Caltrans to Implement New Safety Measures for Highway 70

SR 70 Daylight Headlight section map.jpg

Daylight Headlight Section Among Improvements for Corridor in Yuba, Butte Counties 

Oroville, Ca.

Caltrans, the California Highway Patrol and local elected officials  announced a series of upcoming major safety measures, including establishment of a Daylight Headlight Section for a 22-mile stretch of State Highway 70 in Yuba and Butte counties.

These roadway improvements are part of a  mutli-agency campaign to increase public safety and reduce traffic collisons on a mostly two-lane stretch of Highway 70 between Oroville and Marysville. These steps will precede the start of construction of a series of safety construction projects coming up, including the start of work later this spring to add passing lanes in this area from Ophir Road and Palermo Road.

“We echo the public concerns about traffic safety along this corridor and stand committed to ensure the roadway stays safe for travel. Safety is our top 1 priority,” Caltrans District 3 Director Amarjeet S. Benipal said during a news conference in Oroville today.

Benipal was joined by officials from the Yuba-Sutter and Oroville CHP offices and Butte and Yuba counties in announcing the establishment of a Daylight Headlight Section on a 22-mile segment of Highway 70 between Laurellen Road north of Marysville and Ophir Road in Oroville. Motorists will be required to turn on their vehicle headlights during the day. Signs will go up as soon as good weather allows the ground to dry for the installation.

"From our experience, daylight headlight sections have been effective in increasing motorist safety on heavily traveled rural roadways,” Benipal said.

National and international studies have found that using headlights reduce daytime vehicle accidents from 5 to 15 percent. One study reported daytime headlight use reduced head-on fatal accidents by 5 percent while head-on fatalities involving passenger vehicles and motorcycles dropped by 23 percent, according to the National Center for Statistics and Analysis.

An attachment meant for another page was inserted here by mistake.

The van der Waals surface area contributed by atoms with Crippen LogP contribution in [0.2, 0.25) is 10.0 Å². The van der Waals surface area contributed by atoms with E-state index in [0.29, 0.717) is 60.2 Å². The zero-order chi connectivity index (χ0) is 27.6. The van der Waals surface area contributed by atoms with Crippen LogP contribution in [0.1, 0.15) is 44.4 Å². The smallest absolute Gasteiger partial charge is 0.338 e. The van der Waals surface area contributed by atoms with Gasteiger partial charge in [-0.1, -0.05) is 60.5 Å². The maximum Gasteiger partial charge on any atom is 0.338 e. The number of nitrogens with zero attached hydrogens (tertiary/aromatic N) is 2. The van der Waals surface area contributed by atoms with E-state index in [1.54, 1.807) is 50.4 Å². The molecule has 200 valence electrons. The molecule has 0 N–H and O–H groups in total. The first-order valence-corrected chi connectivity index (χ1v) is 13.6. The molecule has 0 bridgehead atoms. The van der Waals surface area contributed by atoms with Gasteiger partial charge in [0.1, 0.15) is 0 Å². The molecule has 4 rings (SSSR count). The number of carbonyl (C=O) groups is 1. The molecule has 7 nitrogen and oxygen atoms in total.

Other safety measures are:

  • Installation of solar-powered RADAR speed feedback signs this spring at five locations in Yuba and Butte counties. Some studies indicate drivers exceeding the speed limit will slow down 80 percent of the time.
  • Installation of three additional signs this spring alerting motorists that passing lanes are ahead between Cox Lane and Central House Road. These signs will alert motorists eager to pass slower moving vehicles there is a safe passing zone ahead.
  • Construction of additional rumble strips along the corridor this summer. Rumble strips are grooves or bumps in the pavement designed to alert motorists who are about to leave the roadway or cross the center of the highway. Studies show rumble strips on two-lane rural roads cut fatal accidents by 44 percent and head-on collisions by 42 percent.
  • Replacement of 4-inch pavement striping with 6-inch wide striping on a 9-mile segment of Highway 70 from Laurellen to the Yuba-Butte county line. This wider stripping provides motorists with a better view of the road in darkness or inclement weather such as rain or fog.

Caltrans District 3 is responsible for maintaining and operating 4,385 lane miles in 11 Sacramento Valley and Northern Sierra counties. For project updates, follow Caltrans District 3  on Twitter @CaltransDist3 and on Facebook at CaltransDistrict3. For real-time traffic, click on Caltrans QuickMap at: 

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